Facebook Email Pinterest Twitter Instagram YouTube Icon Headphones Icon Favorite Navigation Search Icon Forum Search Icon Main Search Icon Close Icon Video Play Icon Indicator Arrow Icon Close Icon Hamburger/Search Icon Plus Icon Arrow Down Icon Video Guide Icon Article Guide Icon Modal Close Icon Guide Search Icon

Conversational Threads

New here, completely sewing illiterate..

sashadog | Posted in General Discussion on

and wanting to convert a king coverlet into a bed skirt. I found a wonderful duvet cover, that had coordinating eurosham/pillows and a coverlet, but no bed skirt to be found. The coverlet is 110″ x 104″ and has a linen like slub which runs vertically along the fabric. I would want the pattern to be vertical on the bed skirt as well. Is there enough fabric in this coverlet to convert to a bed skirt and keep the pattern direction? Also, the corners are not square. They have been cut across so that the corner is removed and the ends are finished on an angle.

My experience with sewing is really abominable, but I am hoping that this will work with minimal expertise…Be the change you want to see.


Edited 3/8/2009 5:27 pm by sashadog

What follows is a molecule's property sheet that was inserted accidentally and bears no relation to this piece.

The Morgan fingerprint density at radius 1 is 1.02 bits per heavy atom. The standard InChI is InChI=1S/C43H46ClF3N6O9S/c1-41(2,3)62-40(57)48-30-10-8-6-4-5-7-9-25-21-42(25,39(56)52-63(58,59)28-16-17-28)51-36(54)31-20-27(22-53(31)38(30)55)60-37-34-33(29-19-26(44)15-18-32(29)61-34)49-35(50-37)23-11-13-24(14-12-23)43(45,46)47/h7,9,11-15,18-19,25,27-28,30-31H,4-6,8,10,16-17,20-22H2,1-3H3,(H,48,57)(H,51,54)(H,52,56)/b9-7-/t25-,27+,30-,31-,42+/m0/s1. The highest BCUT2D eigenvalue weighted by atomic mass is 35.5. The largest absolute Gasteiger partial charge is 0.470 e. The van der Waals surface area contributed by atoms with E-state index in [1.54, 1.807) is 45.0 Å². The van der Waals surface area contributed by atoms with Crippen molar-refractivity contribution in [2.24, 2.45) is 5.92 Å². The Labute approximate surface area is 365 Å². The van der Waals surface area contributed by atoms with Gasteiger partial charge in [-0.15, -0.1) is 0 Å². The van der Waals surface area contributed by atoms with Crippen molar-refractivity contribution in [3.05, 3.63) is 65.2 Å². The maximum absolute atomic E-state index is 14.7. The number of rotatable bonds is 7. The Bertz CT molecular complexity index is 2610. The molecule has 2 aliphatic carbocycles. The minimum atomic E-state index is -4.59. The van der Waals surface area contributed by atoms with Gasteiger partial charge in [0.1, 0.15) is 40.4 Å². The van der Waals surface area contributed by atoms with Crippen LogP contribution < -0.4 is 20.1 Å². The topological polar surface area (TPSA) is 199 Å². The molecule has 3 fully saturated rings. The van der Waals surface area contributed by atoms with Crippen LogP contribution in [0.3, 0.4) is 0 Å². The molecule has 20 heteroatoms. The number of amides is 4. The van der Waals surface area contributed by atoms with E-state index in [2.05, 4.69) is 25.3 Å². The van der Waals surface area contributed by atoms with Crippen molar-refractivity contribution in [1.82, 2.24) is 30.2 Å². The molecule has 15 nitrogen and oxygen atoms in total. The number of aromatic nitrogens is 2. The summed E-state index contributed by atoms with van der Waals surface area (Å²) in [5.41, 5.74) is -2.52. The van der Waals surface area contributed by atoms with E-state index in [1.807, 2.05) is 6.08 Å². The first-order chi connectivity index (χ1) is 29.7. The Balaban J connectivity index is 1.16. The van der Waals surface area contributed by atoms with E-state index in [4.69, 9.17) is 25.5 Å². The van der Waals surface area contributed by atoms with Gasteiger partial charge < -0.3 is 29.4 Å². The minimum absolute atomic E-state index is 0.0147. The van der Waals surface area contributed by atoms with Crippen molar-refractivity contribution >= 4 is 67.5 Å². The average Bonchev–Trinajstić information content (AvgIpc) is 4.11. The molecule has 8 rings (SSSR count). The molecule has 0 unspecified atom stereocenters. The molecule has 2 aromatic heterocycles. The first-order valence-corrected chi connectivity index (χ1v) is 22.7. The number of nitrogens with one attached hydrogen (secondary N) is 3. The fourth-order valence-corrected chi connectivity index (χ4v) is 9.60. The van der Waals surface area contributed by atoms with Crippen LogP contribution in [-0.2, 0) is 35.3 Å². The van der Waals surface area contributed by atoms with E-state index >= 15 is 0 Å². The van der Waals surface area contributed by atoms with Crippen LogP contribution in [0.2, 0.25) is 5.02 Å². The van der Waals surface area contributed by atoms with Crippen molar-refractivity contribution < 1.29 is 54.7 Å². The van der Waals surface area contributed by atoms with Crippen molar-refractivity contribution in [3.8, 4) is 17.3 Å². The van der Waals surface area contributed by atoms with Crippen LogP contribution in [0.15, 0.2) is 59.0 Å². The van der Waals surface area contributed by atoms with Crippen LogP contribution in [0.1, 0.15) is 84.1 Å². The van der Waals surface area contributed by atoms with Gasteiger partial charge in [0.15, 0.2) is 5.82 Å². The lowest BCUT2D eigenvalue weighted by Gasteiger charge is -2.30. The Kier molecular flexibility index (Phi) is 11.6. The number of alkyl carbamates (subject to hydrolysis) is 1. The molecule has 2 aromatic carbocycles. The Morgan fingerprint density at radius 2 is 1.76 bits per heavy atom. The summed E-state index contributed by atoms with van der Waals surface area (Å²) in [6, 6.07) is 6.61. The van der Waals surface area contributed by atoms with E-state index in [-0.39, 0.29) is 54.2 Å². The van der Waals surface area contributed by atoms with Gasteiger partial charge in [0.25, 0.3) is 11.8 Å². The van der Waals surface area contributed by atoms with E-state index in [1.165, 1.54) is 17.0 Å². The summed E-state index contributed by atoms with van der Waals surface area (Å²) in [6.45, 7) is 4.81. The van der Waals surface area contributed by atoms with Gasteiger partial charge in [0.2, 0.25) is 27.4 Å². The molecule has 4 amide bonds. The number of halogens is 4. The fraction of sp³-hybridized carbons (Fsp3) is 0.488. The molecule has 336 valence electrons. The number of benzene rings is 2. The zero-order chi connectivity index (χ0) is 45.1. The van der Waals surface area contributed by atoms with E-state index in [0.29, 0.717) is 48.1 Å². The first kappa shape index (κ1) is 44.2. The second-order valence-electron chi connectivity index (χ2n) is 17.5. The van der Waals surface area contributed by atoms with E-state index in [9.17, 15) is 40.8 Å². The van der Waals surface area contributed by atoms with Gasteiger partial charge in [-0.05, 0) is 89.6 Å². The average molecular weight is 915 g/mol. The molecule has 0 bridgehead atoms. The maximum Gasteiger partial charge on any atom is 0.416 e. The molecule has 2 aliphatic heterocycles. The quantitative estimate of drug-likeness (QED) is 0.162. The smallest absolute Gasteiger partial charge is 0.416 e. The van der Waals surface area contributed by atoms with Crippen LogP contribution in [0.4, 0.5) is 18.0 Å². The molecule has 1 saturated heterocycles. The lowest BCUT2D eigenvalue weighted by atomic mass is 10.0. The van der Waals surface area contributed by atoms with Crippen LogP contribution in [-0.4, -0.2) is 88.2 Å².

Replies

  1. starzoe | | #1

    This "no bedskirt" problem is one I have run into. Why do they do this? There seems to rhyme or reason. Measure your bed and figure out the dimensions of a bedskirt...length and width etc. Good idea to work this out on square graphpaper maybe 1 sq. to 1" or something like that. Don't forget to add seam allowances and hems.Now take your coverlet and figure out how you can manipulate the fabric so that it will provide enough fabric for the bedskirt. Again, use the graphpaper. The above is all math, of course. I use an odd sheet to make the base for a bedskirt, and sew the skirt directly onto the base. You might want to go to the library and find some information on sewing a bedskirt, look in the sewing for home books.A question: is the coverlet a quilted one, or is it a single layer of fabric?

    1. sashadog | | #2

      Thanks for your advice...The coverlet is not quilted, but it is quite thick, like a thicker textured linen. It is finished with wide seams all around the edges, so I'll want to incorporate that into it so that there is consistency around the base. My concern is about how to put this together so that the pattern and borders are consistent and there are no visible seams...I am really a novice here, so I'll look at the library as you suggested...

      1. Josefly | | #3